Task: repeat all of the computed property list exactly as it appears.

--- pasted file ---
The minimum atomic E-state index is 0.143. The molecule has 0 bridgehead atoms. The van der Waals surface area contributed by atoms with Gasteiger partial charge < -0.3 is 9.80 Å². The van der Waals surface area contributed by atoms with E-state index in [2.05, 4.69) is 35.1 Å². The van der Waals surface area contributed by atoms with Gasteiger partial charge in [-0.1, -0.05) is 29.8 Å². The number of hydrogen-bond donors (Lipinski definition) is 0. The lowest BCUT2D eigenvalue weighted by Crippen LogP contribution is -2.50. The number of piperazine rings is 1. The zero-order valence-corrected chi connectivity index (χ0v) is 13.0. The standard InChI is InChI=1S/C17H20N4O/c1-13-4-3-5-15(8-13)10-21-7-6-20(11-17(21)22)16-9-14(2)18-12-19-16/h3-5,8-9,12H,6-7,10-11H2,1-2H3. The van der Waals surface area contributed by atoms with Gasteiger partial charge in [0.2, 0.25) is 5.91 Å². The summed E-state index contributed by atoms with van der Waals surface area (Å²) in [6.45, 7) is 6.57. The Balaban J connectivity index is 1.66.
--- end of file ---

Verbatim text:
The minimum atomic E-state index is 0.143. The molecule has 0 bridgehead atoms. The van der Waals surface area contributed by atoms with Gasteiger partial charge < -0.3 is 9.80 Å². The van der Waals surface area contributed by atoms with E-state index in [2.05, 4.69) is 35.1 Å². The van der Waals surface area contributed by atoms with Gasteiger partial charge in [-0.1, -0.05) is 29.8 Å². The number of hydrogen-bond donors (Lipinski definition) is 0. The lowest BCUT2D eigenvalue weighted by Crippen LogP contribution is -2.50. The number of piperazine rings is 1. The zero-order valence-corrected chi connectivity index (χ0v) is 13.0. The standard InChI is InChI=1S/C17H20N4O/c1-13-4-3-5-15(8-13)10-21-7-6-20(11-17(21)22)16-9-14(2)18-12-19-16/h3-5,8-9,12H,6-7,10-11H2,1-2H3. The van der Waals surface area contributed by atoms with Gasteiger partial charge in [0.2, 0.25) is 5.91 Å². The summed E-state index contributed by atoms with van der Waals surface area (Å²) in [6.45, 7) is 6.57. The Balaban J connectivity index is 1.66.